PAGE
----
This year, all 187 countries ranked in the 2013 Human Development Index are also ranked in the 2013 Gender Inequality Index. The U.S. ranks #47 (down from 42 last year), the U.K. ranks #35 (down from 34 last year), Canada ranks #23 (down from 18 from last year), Australia ranks #19 (down from 17 from last year), New Zealand ranks #34 (down from 31 from last year), and South Africa ranks #94 (down from 90 from last year).

Also out of those 187 countries (for the 2013 Gender Inequality Index…), Slovenia ranks #1 (up from 8), Switzerland ranks #2 (up from 3), Germany ranks #3 (up from 6), Sweden ranks #4 (down from 2), Denmark ranks #5 (down from 3 formerly with Switzerland), Austria also ranks #5 (up from 14), Netherlands ranks #7 (down from #1), Italy ranks #8 (up from 11), Belgium ranks #9 (up from 12), Norway also ranks #9 (down from 5), Finland ranks #11 (down from #6), and France ranks #12 (down from 9).

In addition, out of those 187 countries (for the 2013 Gender Inequality Index…), India ranks #127 (up from 132), Saudi Arabia ranks #56 (seemingly up from 145 – is that right?), Afghanistan ranks #169 (down from 147), and Yemen ranks #152 (down from 148).

Click here for a PDF of the full 2014 Human Development Report (with the Gender Inequality Index on pp. 172-175).

Click here for a more detailed account of the Gender Inequality Index that includes indicator data (for 2013 and also for some earlier grouped years).

Click here for a webpage that contains some frequently asked questions and answers about the UNDP Gender Inequality Index.

Click here and scroll down to “technical note 3” on pages 5-6 for a PDF file that provides details on how the Gender Inequality Index is calculated.

Unfortunately, the UNDP seems frequently to delete and/or change the URLs/web-addresses for the aforementioned links. Please report any changes (or updates!) in the comments and I will try to update accordingly.

Click here for links on/for the 2012 Gender Inequality Index

What do readers think? All sorts of data here for all sorts of comments…


Girls left out August 3, 2014

Filed under: empowering women,intersectionality,poverty,race,rape — annejjacobson @ 9:26 pm

This post follows on an earlier one about My Brother’s Keeper, Obama’s program for boys of color.

From Colorlines:

Kristie Dotson knows what it’s like to have to do her homework on the backs of cars because she doesn’t have a home to go to after school’s out. “I too have gone homeless,” Dotson said of her youth in South Central Los Angeles. Today, she’s a professor of philosophy at Michigan State University but, she said, voice shaking, “Even when you get out, there is no getting out.”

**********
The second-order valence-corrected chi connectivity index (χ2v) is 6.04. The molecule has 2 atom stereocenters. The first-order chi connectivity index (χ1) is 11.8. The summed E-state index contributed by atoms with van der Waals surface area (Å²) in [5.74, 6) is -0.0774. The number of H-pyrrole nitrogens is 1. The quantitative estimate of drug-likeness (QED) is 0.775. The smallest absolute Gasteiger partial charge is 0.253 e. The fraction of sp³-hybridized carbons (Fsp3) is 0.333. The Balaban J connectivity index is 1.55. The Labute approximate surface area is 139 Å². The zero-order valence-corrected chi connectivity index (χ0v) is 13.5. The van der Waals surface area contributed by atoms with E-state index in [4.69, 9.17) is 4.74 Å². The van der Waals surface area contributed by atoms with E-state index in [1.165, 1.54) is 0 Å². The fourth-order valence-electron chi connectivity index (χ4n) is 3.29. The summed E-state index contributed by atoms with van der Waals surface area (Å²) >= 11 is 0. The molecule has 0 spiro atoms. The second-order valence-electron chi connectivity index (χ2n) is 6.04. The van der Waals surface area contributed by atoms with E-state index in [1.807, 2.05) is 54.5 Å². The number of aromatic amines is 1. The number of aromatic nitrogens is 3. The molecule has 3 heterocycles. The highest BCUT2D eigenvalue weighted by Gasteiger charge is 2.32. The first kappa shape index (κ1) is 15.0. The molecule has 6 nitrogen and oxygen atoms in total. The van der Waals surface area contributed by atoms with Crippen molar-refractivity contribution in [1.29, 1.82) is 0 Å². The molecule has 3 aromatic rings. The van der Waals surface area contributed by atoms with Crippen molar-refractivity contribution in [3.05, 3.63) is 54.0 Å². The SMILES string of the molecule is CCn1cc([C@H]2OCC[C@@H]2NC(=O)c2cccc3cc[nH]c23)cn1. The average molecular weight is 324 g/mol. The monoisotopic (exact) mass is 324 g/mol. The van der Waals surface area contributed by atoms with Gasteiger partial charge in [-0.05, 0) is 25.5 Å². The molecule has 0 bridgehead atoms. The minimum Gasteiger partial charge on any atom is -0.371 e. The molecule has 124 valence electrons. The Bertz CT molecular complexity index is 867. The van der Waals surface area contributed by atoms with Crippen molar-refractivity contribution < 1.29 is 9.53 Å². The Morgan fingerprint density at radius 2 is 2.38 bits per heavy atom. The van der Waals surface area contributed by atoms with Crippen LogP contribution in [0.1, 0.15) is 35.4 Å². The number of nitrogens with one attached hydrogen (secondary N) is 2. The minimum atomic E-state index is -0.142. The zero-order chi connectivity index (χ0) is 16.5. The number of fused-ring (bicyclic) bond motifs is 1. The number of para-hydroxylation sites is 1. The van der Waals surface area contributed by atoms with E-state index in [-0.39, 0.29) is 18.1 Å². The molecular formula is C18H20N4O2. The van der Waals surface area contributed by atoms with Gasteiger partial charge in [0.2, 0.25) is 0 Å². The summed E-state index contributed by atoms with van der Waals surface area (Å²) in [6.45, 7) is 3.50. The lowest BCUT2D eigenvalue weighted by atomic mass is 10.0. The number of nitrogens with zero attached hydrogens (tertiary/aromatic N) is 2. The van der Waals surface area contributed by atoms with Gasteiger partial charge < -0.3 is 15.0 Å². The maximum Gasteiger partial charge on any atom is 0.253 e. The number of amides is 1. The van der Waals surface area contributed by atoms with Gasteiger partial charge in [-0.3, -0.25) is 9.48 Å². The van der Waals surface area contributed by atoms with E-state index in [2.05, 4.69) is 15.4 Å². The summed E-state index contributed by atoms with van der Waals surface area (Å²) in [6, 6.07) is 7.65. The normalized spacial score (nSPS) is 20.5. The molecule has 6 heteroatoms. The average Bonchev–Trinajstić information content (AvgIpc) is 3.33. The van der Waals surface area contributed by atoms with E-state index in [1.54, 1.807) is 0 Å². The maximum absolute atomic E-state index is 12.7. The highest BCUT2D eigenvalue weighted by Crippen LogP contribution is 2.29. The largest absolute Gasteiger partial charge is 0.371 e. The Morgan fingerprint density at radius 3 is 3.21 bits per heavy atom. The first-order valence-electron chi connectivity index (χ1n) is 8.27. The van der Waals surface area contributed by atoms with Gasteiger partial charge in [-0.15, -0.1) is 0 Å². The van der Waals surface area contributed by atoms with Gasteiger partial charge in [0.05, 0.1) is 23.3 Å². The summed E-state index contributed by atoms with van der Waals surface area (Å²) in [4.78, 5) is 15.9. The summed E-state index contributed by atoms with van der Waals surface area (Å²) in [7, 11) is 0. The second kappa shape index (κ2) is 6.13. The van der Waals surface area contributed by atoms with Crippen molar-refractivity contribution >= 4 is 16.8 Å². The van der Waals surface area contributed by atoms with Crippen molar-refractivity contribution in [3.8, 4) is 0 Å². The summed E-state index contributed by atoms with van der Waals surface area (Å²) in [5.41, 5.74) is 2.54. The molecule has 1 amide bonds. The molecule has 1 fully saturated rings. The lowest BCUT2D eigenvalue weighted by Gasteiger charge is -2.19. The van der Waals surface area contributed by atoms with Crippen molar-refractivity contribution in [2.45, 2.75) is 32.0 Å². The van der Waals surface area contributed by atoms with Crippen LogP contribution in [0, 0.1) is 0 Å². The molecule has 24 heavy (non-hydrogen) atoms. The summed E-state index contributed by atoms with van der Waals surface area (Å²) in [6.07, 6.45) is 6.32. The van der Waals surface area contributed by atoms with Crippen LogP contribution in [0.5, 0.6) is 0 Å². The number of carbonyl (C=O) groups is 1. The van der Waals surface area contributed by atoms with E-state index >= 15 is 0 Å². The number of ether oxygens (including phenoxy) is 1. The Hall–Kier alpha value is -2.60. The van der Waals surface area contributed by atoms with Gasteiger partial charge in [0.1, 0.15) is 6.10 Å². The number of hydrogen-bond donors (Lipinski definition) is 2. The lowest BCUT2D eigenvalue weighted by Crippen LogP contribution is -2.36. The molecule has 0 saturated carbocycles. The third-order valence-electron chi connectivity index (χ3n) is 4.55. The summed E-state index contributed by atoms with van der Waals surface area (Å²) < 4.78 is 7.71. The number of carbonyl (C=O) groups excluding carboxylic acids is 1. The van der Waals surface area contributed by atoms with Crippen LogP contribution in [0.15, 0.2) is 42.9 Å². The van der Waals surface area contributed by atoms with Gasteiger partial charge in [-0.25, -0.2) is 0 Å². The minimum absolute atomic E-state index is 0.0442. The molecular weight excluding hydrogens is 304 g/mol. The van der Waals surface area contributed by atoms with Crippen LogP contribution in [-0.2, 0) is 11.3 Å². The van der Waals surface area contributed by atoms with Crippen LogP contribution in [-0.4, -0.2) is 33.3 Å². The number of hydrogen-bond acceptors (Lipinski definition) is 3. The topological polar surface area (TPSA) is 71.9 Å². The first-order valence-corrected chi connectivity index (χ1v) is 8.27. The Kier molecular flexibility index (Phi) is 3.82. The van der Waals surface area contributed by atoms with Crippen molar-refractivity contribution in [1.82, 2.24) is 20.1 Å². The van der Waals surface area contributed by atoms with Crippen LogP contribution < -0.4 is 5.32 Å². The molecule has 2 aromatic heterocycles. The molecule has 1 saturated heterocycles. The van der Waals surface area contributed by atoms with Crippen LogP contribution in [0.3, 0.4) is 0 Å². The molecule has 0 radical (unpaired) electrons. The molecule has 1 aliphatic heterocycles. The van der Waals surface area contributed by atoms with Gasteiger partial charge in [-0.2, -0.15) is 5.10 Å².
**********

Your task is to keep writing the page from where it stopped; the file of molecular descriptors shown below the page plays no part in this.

On Tuesday night Dotson, who’s African-American, and a dozen other girls and women of color testified about their experiences coming up in Los Angeles in poor, disenfranchised black and Latino neighborhoods. The event, organized by the African American Policy Forum (AAPF) and UCLA School of Law’s Critical Race Studies Program, was the third of such hearings held around the country this year to lift up the experiences and struggles of girls of color. It’s also a pointed response to My Brother’s Keeper, President Obama’s $200 million initiative to support boys of color.

“This hearing was necessitated by the silence around girls of color that we’ve seen in the discourse around the school-to-prison pipeline and more recently in the silence in My Brother’s Keeper,” said Kimberlé Crenshaw, a professor of law at Columbia University and UCLA and a host for the evening’s proceedings. Too often, said Crenshaw, people settle for fallacies that suggest that girls and women of color suffer less than men of color do from racism. The truth, said Crenshaw, is that “girls experience some of the same things boys experience and some things boys never dream of.”

Much of the rest of the short article is about things many of us can at best half-imagine. It ends importantly with:

Single black and Latino women have a median wealth of $100 and $102, respectively, while single black and Latino men have a median wealth of $7,900 and $9,730, respectively, according to the Insight Center for Community Economic Development (PDF). Dotson is confounded that My Brother’s Keeper could ignore this reality.

“My Brother’s Keeper doesn’t want to talk about the fact that those boys of color coming off those mentor programs are going to come back to these same households supported by these women of color who are struggling,” said Dotson. “Does anyone care?”


Some reflections on the Tata Top July 4, 2014

Have you seen the new “Tata Top”? Feeling ambivalent about it? Of course you are!  Help is on the way.

Over at Fit Is a Feminist Issue, Tracy offers a useful survey of the pros and cons of the Tata Top. Check her post out here.




SCOTUS does it again June 30, 2014

Filed under: abortion,bias,empowering women,human rights — annejjacobson @ 6:46 pm

I don’t understand why contraception meds can be disallowed while viagra isn’t (but see comment one).  Still, if you think businesses have no business deciding on the availability of certain contraceptives, then TAKE ACTION.

Use the link above to go to the petition.



How to mentor, review, etc: something to think about June 16, 2014

Filed under: academia,empowering women,Uncategorized,women in philosophy — annejjacobson @ 2:56 pm

Have you ever felt flattened by a negative review? Been the target of comments that left you feeling you were in the wrong? Here’s a thought about how you might avoid leaving someone else in the same state:

I’m not in a position to validate the research, but I think there are some ideas well worth discussing


Lego to launch new female scientist line June 4, 2014

Filed under: empowering women,science — Lady Day @ 1:13 pm

Yay! Lego will soon be launching a new line of female scientists — and blocky bits of equipment for those scientists. Here’s a link.


Thanks, Jender-Mom!